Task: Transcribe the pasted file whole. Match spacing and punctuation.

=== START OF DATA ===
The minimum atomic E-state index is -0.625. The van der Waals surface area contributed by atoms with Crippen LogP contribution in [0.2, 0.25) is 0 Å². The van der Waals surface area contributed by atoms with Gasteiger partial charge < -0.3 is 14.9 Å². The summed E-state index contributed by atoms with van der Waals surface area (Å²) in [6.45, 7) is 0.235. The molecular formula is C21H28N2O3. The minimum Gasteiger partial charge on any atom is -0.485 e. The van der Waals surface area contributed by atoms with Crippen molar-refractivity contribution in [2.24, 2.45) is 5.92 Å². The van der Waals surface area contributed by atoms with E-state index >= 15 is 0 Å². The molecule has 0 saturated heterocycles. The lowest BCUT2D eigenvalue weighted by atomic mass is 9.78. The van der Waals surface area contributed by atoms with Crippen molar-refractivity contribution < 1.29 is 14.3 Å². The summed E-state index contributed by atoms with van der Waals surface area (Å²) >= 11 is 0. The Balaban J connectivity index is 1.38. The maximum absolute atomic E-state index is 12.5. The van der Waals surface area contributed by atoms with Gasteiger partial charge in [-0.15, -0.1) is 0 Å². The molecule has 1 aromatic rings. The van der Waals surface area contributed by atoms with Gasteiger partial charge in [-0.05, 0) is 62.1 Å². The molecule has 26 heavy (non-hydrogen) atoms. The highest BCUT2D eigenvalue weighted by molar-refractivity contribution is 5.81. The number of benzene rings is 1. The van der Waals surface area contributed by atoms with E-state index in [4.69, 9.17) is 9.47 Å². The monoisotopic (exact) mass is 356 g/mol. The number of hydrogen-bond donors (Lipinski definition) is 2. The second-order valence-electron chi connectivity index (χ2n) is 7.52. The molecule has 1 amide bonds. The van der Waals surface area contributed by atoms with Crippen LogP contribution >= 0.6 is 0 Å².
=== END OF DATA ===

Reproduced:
The minimum atomic E-state index is -0.625. The van der Waals surface area contributed by atoms with Crippen LogP contribution in [0.2, 0.25) is 0 Å². The van der Waals surface area contributed by atoms with Gasteiger partial charge < -0.3 is 14.9 Å². The summed E-state index contributed by atoms with van der Waals surface area (Å²) in [6.45, 7) is 0.235. The molecular formula is C21H28N2O3. The minimum Gasteiger partial charge on any atom is -0.485 e. The van der Waals surface area contributed by atoms with Crippen molar-refractivity contribution in [2.24, 2.45) is 5.92 Å². The van der Waals surface area contributed by atoms with E-state index >= 15 is 0 Å². The molecule has 0 saturated heterocycles. The lowest BCUT2D eigenvalue weighted by atomic mass is 9.78. The van der Waals surface area contributed by atoms with Crippen molar-refractivity contribution < 1.29 is 14.3 Å². The summed E-state index contributed by atoms with van der Waals surface area (Å²) >= 11 is 0. The Balaban J connectivity index is 1.38. The maximum absolute atomic E-state index is 12.5. The van der Waals surface area contributed by atoms with Gasteiger partial charge in [-0.15, -0.1) is 0 Å². The molecule has 1 aromatic rings. The van der Waals surface area contributed by atoms with Gasteiger partial charge in [-0.05, 0) is 62.1 Å². The molecule has 26 heavy (non-hydrogen) atoms. The highest BCUT2D eigenvalue weighted by molar-refractivity contribution is 5.81. The number of benzene rings is 1. The van der Waals surface area contributed by atoms with E-state index in [4.69, 9.17) is 9.47 Å². The monoisotopic (exact) mass is 356 g/mol. The number of hydrogen-bond donors (Lipinski definition) is 2. The second-order valence-electron chi connectivity index (χ2n) is 7.52. The molecule has 1 amide bonds. The van der Waals surface area contributed by atoms with Crippen LogP contribution >= 0.6 is 0 Å².